Cairo (AsiaNews) - "Egypt is at the beginning of a great civil war. And this because of a small group of Islamic extremists who are stifling the ideals of the Jasmine Revolution, fomenting violence across the country”, Fr Rafic Greich, chief press officer for the Egyptian Catholic Church and spokesman for the seven Egyptian Catholic denominations tells AsiaNews. The priest calls on the international community to support the military led government and protect all Egyptians, Muslims and Christians, from discrimination and the advent of a fundamentalist Islamic regime. Today, thousands of Copts protested outside the headquarters of the Egyptian TV (Maspero) a few meters from Tahrir Square, calling for greater security, equal rights and the end of discrimination.
After the clashes last May 7 between Orthodox Copts and Muslims left at 12 dead and 189 wounded, this morning the army deployed thousands of troops in the capital and suburbs. To prevent further violence, the security forces have arrested 190 people, Christians and Muslims, threatening the death penalty for all those who foment sectarian hatred.
"The situation is very critical - points out Fr. Greich - the military government is too weak and fears Islamic extremist groups like the Salafis, who are eager to create unrest and chaos everywhere. " The priest also said that the Coptic Catholic Church is in danger, even though "for now, no Catholic church was attacked." However, immediately after the attack on the church of St. Mina Imbada (north-east of Cairo), the Coptic Orthodox priest of the parish took refuge in the nearby Catholic church spared from attacks by Salafists. "During the clashes - Fr.Greiche states - the Salafists retaliated and killed a sixteen year old nephew of the local Catholic bishop, shooting him in the head."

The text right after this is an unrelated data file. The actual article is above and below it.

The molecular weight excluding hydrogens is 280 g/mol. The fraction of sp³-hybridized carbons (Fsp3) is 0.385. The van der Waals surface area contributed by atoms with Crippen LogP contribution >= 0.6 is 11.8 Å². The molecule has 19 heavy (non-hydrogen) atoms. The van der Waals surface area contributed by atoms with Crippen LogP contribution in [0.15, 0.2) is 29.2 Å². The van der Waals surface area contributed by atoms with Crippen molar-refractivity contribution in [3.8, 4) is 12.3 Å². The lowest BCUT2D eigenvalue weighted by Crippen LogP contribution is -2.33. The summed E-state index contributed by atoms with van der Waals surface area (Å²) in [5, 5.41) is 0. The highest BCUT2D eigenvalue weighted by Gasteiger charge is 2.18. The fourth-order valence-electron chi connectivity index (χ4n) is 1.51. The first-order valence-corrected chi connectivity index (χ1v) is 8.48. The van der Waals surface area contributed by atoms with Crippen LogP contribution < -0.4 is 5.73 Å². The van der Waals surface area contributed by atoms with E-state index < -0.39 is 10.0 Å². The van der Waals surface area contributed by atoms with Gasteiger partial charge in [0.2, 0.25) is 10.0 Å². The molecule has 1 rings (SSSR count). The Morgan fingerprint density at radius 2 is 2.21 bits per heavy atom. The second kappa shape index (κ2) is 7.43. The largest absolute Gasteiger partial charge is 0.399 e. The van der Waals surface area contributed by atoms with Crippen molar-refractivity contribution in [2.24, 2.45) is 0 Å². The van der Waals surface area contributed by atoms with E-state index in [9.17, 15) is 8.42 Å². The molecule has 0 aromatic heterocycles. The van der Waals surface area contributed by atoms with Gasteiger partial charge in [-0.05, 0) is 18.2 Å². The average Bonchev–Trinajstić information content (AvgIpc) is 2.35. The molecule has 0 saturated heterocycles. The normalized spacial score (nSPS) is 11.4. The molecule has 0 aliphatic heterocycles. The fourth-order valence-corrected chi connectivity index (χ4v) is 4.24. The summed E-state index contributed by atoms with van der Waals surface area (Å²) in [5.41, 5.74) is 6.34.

A few months after the fall of Mubarak, the ideals of the popular uprising are in danger of being suffocated by radical Islam and counter-revolutionary attempts carried out by men of the former regime. According to Father Greich latter are using the Salafists to create a climate of terror and fear. He stresses, however, that the ideology of radical Islam is spreading even among the main, once moderate, Egyptian Muslim leaders, who are increasingly drawing closer to fringe elements, figures such as Imam Yusuf al-Qaradawi and other members of Muslim Brotherhood.
For Father Greich the popular revolution of 25 February was a great event, but to date there no are leaders who can represent its values. "On the other hand - he says - the aim of the revolution organized by the young people at Tahrir Square was not to replace one regime with another regime."
Meanwhile, AsiaNews sources in Cairo, anonymous for security reasons, explain that the lay movements born after the revolution are fighting with all their might to transform Egypt into a secular state that respects human rights. But they need the support of the international community which must strongly condemn the acts by extremists and, together with the government draw up an aid plan to help revive the Egyptian economy. (S.C.)